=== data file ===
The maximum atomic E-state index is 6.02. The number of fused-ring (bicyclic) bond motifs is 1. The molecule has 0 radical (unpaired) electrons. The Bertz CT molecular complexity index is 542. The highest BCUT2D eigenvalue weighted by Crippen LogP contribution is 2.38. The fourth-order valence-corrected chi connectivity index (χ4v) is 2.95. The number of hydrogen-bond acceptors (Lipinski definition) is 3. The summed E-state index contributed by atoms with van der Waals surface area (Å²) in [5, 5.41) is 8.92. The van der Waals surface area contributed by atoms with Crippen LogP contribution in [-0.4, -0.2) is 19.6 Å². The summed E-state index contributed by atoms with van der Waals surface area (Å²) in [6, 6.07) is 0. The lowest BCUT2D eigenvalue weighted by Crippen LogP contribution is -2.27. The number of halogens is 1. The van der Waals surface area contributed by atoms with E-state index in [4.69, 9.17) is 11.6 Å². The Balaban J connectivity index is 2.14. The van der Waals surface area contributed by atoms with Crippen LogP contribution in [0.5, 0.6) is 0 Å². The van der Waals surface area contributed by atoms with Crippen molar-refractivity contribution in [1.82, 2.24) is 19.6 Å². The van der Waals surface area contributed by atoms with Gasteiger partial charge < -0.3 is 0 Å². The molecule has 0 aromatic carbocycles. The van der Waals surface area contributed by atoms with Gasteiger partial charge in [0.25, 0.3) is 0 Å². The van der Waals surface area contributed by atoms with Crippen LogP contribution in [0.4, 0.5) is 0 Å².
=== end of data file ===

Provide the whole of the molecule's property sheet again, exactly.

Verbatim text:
The maximum atomic E-state index is 6.02. The number of fused-ring (bicyclic) bond motifs is 1. The molecule has 0 radical (unpaired) electrons. The Bertz CT molecular complexity index is 542. The highest BCUT2D eigenvalue weighted by Crippen LogP contribution is 2.38. The fourth-order valence-corrected chi connectivity index (χ4v) is 2.95. The number of hydrogen-bond acceptors (Lipinski definition) is 3. The summed E-state index contributed by atoms with van der Waals surface area (Å²) in [5, 5.41) is 8.92. The van der Waals surface area contributed by atoms with Crippen LogP contribution in [-0.4, -0.2) is 19.6 Å². The summed E-state index contributed by atoms with van der Waals surface area (Å²) in [6, 6.07) is 0. The lowest BCUT2D eigenvalue weighted by Crippen LogP contribution is -2.27. The number of halogens is 1. The van der Waals surface area contributed by atoms with E-state index in [4.69, 9.17) is 11.6 Å². The Balaban J connectivity index is 2.14. The van der Waals surface area contributed by atoms with Crippen LogP contribution in [0.5, 0.6) is 0 Å². The van der Waals surface area contributed by atoms with Crippen molar-refractivity contribution in [1.82, 2.24) is 19.6 Å². The van der Waals surface area contributed by atoms with Gasteiger partial charge < -0.3 is 0 Å². The molecule has 0 aromatic carbocycles. The van der Waals surface area contributed by atoms with Gasteiger partial charge in [0.25, 0.3) is 0 Å². The van der Waals surface area contributed by atoms with Crippen LogP contribution in [0.4, 0.5) is 0 Å².